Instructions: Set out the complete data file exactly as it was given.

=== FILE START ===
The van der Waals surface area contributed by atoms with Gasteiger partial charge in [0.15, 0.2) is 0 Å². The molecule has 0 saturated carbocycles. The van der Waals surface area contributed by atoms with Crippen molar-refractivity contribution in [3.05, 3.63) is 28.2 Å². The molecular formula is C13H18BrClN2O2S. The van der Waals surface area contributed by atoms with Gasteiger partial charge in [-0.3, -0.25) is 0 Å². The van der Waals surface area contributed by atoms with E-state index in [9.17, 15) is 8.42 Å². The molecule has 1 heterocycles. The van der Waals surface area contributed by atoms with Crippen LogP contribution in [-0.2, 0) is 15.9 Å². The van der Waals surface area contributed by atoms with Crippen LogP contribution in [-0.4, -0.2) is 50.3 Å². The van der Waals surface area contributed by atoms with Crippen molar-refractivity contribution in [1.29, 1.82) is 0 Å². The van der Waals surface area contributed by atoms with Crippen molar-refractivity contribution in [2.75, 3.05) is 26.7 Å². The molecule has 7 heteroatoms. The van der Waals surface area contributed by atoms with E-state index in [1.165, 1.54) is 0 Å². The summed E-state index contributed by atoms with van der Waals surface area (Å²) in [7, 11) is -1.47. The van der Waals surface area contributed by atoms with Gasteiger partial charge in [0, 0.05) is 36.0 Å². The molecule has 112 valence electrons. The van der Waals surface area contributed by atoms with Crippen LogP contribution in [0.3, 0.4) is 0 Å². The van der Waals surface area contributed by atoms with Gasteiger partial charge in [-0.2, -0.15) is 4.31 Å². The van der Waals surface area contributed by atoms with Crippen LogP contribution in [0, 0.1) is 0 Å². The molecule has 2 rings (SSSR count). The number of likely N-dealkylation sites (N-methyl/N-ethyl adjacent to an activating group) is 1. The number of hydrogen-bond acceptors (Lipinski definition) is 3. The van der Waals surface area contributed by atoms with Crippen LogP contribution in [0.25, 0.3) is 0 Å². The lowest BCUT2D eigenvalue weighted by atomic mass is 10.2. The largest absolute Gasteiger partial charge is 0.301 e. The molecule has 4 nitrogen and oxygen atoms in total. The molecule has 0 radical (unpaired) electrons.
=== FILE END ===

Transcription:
The van der Waals surface area contributed by atoms with Gasteiger partial charge in [0.15, 0.2) is 0 Å². The molecule has 0 saturated carbocycles. The van der Waals surface area contributed by atoms with Crippen molar-refractivity contribution in [3.05, 3.63) is 28.2 Å². The molecular formula is C13H18BrClN2O2S. The van der Waals surface area contributed by atoms with Gasteiger partial charge in [-0.3, -0.25) is 0 Å². The van der Waals surface area contributed by atoms with E-state index in [9.17, 15) is 8.42 Å². The molecule has 1 heterocycles. The van der Waals surface area contributed by atoms with Crippen LogP contribution in [-0.2, 0) is 15.9 Å². The van der Waals surface area contributed by atoms with Crippen LogP contribution in [-0.4, -0.2) is 50.3 Å². The van der Waals surface area contributed by atoms with Crippen molar-refractivity contribution in [1.29, 1.82) is 0 Å². The van der Waals surface area contributed by atoms with Crippen molar-refractivity contribution in [2.75, 3.05) is 26.7 Å². The molecule has 7 heteroatoms. The van der Waals surface area contributed by atoms with E-state index in [1.165, 1.54) is 0 Å². The summed E-state index contributed by atoms with van der Waals surface area (Å²) in [7, 11) is -1.47. The van der Waals surface area contributed by atoms with Gasteiger partial charge in [0, 0.05) is 36.0 Å². The molecule has 112 valence electrons. The van der Waals surface area contributed by atoms with Crippen LogP contribution in [0.3, 0.4) is 0 Å². The van der Waals surface area contributed by atoms with Gasteiger partial charge in [-0.2, -0.15) is 4.31 Å². The van der Waals surface area contributed by atoms with Crippen LogP contribution in [0, 0.1) is 0 Å². The molecule has 2 rings (SSSR count). The number of likely N-dealkylation sites (N-methyl/N-ethyl adjacent to an activating group) is 1. The number of hydrogen-bond acceptors (Lipinski definition) is 3. The van der Waals surface area contributed by atoms with Crippen LogP contribution in [0.25, 0.3) is 0 Å². The lowest BCUT2D eigenvalue weighted by atomic mass is 10.2. The largest absolute Gasteiger partial charge is 0.301 e. The molecule has 4 nitrogen and oxygen atoms in total. The molecule has 0 radical (unpaired) electrons.